The date for Christmas may also bear a relation to the sun worship. According to the scholiast on the Syriac bishop Jacob Bar-Salibi, writing in the twelfth century: For other uses, see Christmas (disambiguation). ... Jacob Bar-Salibi also known as Dionysis Bar-Salibi was the best-known and most voluminous writer in the Syriac Orthodox Church of the 12th century. ...

"It was a custom of the Pagans to celebrate on the same 25 December the birthday of the Sun, at which they kindled lights in token of festivity. In these solemnities and revelries the Christians also took part. Accordingly when the doctors of the Church perceived that the Christians had a leaning to this festival, they took counsel and resolved that the true Nativity should be solemnised on that day." (cited in "Christianity and Paganism in the Fourth to Eighth Centuries", Ramsay MacMullen. Yale:1997, p155)

The 1908 Catholic Encyclopedia: Christmas states: "The well-known solar feast, however, of Natalis Invicti, celebrated on 25 December, has a strong claim on the responsibility for our December date."


However this pagan feast is first documented only in the Chronography of 354, which also contains the earliest certain reference to 25 December as the feast of the birth of Christ.[10] The Chronography of 354 was an important historical codex, containing a number of individually important documents. ...


See also

For other uses, see Saturnalia (disambiguation). ... Illumination of Earth by Sun on the day of the northern hemisphere winter solstice Illumination of Earth by Sun on the day of the southern hemisphere winter solstice In astronomy, the winter solstice is the moment when the earth is at a point in its orbit where one hemisphere is... El Lissitzkys poster for a post-revolutionary production of the opera. ...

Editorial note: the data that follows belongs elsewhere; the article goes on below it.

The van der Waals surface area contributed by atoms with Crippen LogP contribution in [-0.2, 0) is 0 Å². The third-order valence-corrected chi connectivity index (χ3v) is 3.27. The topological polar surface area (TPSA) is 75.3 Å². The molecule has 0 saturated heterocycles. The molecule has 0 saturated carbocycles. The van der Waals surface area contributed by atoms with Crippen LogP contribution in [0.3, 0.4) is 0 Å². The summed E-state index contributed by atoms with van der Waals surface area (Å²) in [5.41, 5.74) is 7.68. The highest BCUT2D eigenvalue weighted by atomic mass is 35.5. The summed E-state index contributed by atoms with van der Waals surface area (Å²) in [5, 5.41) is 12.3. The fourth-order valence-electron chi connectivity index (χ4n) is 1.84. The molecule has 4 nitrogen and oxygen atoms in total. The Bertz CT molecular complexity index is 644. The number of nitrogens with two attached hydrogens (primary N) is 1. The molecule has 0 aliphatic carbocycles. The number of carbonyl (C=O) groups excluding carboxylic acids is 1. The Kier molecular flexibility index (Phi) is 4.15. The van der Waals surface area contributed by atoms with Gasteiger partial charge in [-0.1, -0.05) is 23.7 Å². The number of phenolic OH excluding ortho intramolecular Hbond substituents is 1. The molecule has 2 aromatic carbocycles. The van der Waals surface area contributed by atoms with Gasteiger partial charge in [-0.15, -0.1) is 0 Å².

External links

Wikimedia Commons has media related to:

Image File history File links Commons-logo. ...

Notes

  1. ^ ""Mithraism", The Catholic Encyclopedia, 1913.
  2. ^ "Sol." Encyclopædia Britannica, Chicago (2006).
  3. ^ "Christmas, Encyclopædia Britannica Chicago: Encyclopædia Britannica, 2006.
  4. ^ Malachi 4:2
  5. ^ Tighe, William J. Calculating Christmas, 2003
  6. ^ Schmidt, Alvin J.(2001), "Under the Influence", HarperCollins, p377-9
  7. ^ The Ludi Solis, "Games of the Sun" are recorded in the Calendar of 354, under 19 through 22 October. (M. R. Salzman, "New Evidence for the Dating of the Calendar at Santa Maria Maggiore in Rome" Transactions of the American Philological Association 111 (1981, pp. 215-227) p. 221.
  8. ^ Allan S. Hoey, "Official Policy towards Oriental Cults in the Roman Army" Transactions and Proceedings of the American Philological Association 70 (1939, pp. 456-481) pp 456, 479ff.
  9. ^ New Catholic Encyclopedia, "Christmas"
  10. ^ Text at [1] Parts 6 and 12 respectively.

The Encyclopædia Britannica is a general English-language encyclopaedia published by Encyclopædia Britannica, Inc. ... The Chronography of 354 was an important historical codex, containing a number of individually important documents. ...

Further reading

  • Halsberghe, L. 1972. The Cult of Sol Invictus (Leiden)
Roman mythology series
Major deities
Apollo | Ceres | Diana | Divus Augustus | Fortuna | Divus Julius | Juno | Jupiter | Lares
Mars | Mercury | Minerva | Neptune | Pluto | Quirinus | Sol | Venus | Vesta | Vulcan

  Results from FactBites:
 
Sol Invictus - Wikipedia, the free encyclopedia (696 words)
Sol Invictus ("the unconquered sun") or, more fully, Deus Sol Invictus ("the unconquered sun god") was a religious title applied to three distinct divinities during the later Roman Empire.
The religion of Sol Invictus continued to be a cornerstone of the emperors until Theodosius I's decree on February 27, 390, that only Nicene Christianity was acceptable.
Sol Invictus had been adopted by the Church of Rome as evidenced by Christ as Apollo-Helios in a mausoleum discovered under St.
Sol Invictus (band) - Wikipedia, the free encyclopedia (383 words)
Sol Invictus is an English neofolk and neoclassical group fronted by Tony Wakeford.
Wakeford has described Sol Invictus as a "cabaret band from Hell for the fin-de-siècle" and has referred to his work as folk noir.
The sun has always been an important symbol and as the cult of Sol Invictus nearly defeated Christianity at one point it seemed a good name to use.
  More results at FactBites »